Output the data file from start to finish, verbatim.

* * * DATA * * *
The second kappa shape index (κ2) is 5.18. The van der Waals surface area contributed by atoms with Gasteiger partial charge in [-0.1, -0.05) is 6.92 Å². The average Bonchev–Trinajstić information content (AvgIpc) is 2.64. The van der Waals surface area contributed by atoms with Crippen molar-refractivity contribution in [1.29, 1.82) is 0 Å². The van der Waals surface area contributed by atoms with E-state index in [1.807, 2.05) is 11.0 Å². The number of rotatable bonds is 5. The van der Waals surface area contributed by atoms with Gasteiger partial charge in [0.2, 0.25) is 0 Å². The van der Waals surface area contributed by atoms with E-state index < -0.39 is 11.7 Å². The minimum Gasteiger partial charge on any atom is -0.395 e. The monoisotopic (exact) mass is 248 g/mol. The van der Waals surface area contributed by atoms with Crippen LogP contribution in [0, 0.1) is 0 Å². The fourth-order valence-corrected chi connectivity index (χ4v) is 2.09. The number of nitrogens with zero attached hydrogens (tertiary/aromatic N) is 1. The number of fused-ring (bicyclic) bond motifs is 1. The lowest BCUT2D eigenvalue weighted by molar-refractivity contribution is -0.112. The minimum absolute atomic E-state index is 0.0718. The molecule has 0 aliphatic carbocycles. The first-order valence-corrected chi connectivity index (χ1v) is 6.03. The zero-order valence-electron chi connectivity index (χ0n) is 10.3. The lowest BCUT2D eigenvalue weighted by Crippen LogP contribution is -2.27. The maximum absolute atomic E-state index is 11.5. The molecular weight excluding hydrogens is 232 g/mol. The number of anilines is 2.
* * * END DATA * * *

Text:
The second kappa shape index (κ2) is 5.18. The van der Waals surface area contributed by atoms with Gasteiger partial charge in [-0.1, -0.05) is 6.92 Å². The average Bonchev–Trinajstić information content (AvgIpc) is 2.64. The van der Waals surface area contributed by atoms with Crippen molar-refractivity contribution in [1.29, 1.82) is 0 Å². The van der Waals surface area contributed by atoms with E-state index in [1.807, 2.05) is 11.0 Å². The number of rotatable bonds is 5. The van der Waals surface area contributed by atoms with Gasteiger partial charge in [0.2, 0.25) is 0 Å². The van der Waals surface area contributed by atoms with E-state index < -0.39 is 11.7 Å². The minimum Gasteiger partial charge on any atom is -0.395 e. The monoisotopic (exact) mass is 248 g/mol. The van der Waals surface area contributed by atoms with Crippen LogP contribution in [0, 0.1) is 0 Å². The fourth-order valence-corrected chi connectivity index (χ4v) is 2.09. The number of nitrogens with zero attached hydrogens (tertiary/aromatic N) is 1. The number of fused-ring (bicyclic) bond motifs is 1. The lowest BCUT2D eigenvalue weighted by molar-refractivity contribution is -0.112. The minimum absolute atomic E-state index is 0.0718. The molecule has 0 aliphatic carbocycles. The first-order valence-corrected chi connectivity index (χ1v) is 6.03. The zero-order valence-electron chi connectivity index (χ0n) is 10.3. The lowest BCUT2D eigenvalue weighted by Crippen LogP contribution is -2.27. The maximum absolute atomic E-state index is 11.5. The molecular weight excluding hydrogens is 232 g/mol. The number of anilines is 2.